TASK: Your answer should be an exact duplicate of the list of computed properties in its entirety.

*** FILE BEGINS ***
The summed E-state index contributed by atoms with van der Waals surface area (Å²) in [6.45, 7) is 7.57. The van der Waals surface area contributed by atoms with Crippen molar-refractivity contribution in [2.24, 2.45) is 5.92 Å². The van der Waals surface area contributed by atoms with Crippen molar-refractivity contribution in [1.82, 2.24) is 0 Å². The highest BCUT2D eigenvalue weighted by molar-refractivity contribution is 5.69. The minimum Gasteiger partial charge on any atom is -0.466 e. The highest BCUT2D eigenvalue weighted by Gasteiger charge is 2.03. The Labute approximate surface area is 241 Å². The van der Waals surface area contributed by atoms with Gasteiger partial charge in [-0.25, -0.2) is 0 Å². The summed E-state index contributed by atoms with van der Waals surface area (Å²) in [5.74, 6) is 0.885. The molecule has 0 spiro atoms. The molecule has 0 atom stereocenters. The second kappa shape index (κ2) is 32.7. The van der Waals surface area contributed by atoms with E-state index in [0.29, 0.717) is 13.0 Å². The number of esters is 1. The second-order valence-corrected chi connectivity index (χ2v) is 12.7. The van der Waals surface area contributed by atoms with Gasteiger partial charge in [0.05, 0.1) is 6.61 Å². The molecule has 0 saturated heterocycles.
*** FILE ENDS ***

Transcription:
The summed E-state index contributed by atoms with van der Waals surface area (Å²) in [6.45, 7) is 7.57. The van der Waals surface area contributed by atoms with Crippen molar-refractivity contribution in [2.24, 2.45) is 5.92 Å². The van der Waals surface area contributed by atoms with Crippen molar-refractivity contribution in [1.82, 2.24) is 0 Å². The highest BCUT2D eigenvalue weighted by molar-refractivity contribution is 5.69. The minimum Gasteiger partial charge on any atom is -0.466 e. The highest BCUT2D eigenvalue weighted by Gasteiger charge is 2.03. The Labute approximate surface area is 241 Å². The van der Waals surface area contributed by atoms with Gasteiger partial charge in [-0.25, -0.2) is 0 Å². The summed E-state index contributed by atoms with van der Waals surface area (Å²) in [5.74, 6) is 0.885. The molecule has 0 spiro atoms. The molecule has 0 atom stereocenters. The second kappa shape index (κ2) is 32.7. The van der Waals surface area contributed by atoms with E-state index in [0.29, 0.717) is 13.0 Å². The number of esters is 1. The second-order valence-corrected chi connectivity index (χ2v) is 12.7. The van der Waals surface area contributed by atoms with Gasteiger partial charge in [0.05, 0.1) is 6.61 Å². The molecule has 0 saturated heterocycles.